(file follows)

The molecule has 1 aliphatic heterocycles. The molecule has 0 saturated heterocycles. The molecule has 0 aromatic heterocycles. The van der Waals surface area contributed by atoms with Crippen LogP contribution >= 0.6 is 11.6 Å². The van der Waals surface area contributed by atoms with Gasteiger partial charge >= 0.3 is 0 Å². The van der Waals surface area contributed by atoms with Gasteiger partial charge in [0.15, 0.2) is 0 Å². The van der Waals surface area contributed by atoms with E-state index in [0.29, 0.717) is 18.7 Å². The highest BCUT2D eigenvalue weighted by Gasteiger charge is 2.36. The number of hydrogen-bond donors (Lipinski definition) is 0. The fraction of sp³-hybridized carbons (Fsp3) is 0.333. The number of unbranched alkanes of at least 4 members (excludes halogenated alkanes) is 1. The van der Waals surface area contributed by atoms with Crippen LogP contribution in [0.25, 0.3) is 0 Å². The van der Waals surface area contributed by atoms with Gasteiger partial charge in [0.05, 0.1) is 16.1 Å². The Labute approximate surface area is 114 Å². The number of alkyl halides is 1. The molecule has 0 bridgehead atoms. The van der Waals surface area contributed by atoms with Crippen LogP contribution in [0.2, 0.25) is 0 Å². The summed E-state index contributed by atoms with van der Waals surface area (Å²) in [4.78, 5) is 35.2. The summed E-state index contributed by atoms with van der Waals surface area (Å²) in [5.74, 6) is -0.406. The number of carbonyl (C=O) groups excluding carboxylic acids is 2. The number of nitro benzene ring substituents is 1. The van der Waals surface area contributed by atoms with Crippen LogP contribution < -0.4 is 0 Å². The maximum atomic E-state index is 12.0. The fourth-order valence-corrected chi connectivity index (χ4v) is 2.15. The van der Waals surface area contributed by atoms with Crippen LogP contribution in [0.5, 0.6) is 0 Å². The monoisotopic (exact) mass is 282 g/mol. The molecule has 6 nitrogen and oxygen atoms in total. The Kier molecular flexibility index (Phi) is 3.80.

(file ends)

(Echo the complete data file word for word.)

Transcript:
The molecule has 1 aliphatic heterocycles. The molecule has 0 saturated heterocycles. The molecule has 0 aromatic heterocycles. The van der Waals surface area contributed by atoms with Crippen LogP contribution >= 0.6 is 11.6 Å². The van der Waals surface area contributed by atoms with Gasteiger partial charge >= 0.3 is 0 Å². The van der Waals surface area contributed by atoms with Gasteiger partial charge in [0.15, 0.2) is 0 Å². The van der Waals surface area contributed by atoms with E-state index in [0.29, 0.717) is 18.7 Å². The highest BCUT2D eigenvalue weighted by Gasteiger charge is 2.36. The number of hydrogen-bond donors (Lipinski definition) is 0. The fraction of sp³-hybridized carbons (Fsp3) is 0.333. The number of unbranched alkanes of at least 4 members (excludes halogenated alkanes) is 1. The van der Waals surface area contributed by atoms with Crippen LogP contribution in [0.25, 0.3) is 0 Å². The van der Waals surface area contributed by atoms with Gasteiger partial charge in [0.05, 0.1) is 16.1 Å². The Labute approximate surface area is 114 Å². The number of alkyl halides is 1. The molecule has 0 bridgehead atoms. The van der Waals surface area contributed by atoms with Crippen LogP contribution in [0.2, 0.25) is 0 Å². The summed E-state index contributed by atoms with van der Waals surface area (Å²) in [4.78, 5) is 35.2. The summed E-state index contributed by atoms with van der Waals surface area (Å²) in [5.74, 6) is -0.406. The number of carbonyl (C=O) groups excluding carboxylic acids is 2. The number of nitro benzene ring substituents is 1. The van der Waals surface area contributed by atoms with Crippen LogP contribution < -0.4 is 0 Å². The maximum atomic E-state index is 12.0. The fourth-order valence-corrected chi connectivity index (χ4v) is 2.15. The van der Waals surface area contributed by atoms with Crippen LogP contribution in [0.5, 0.6) is 0 Å². The monoisotopic (exact) mass is 282 g/mol. The molecule has 6 nitrogen and oxygen atoms in total. The Kier molecular flexibility index (Phi) is 3.80.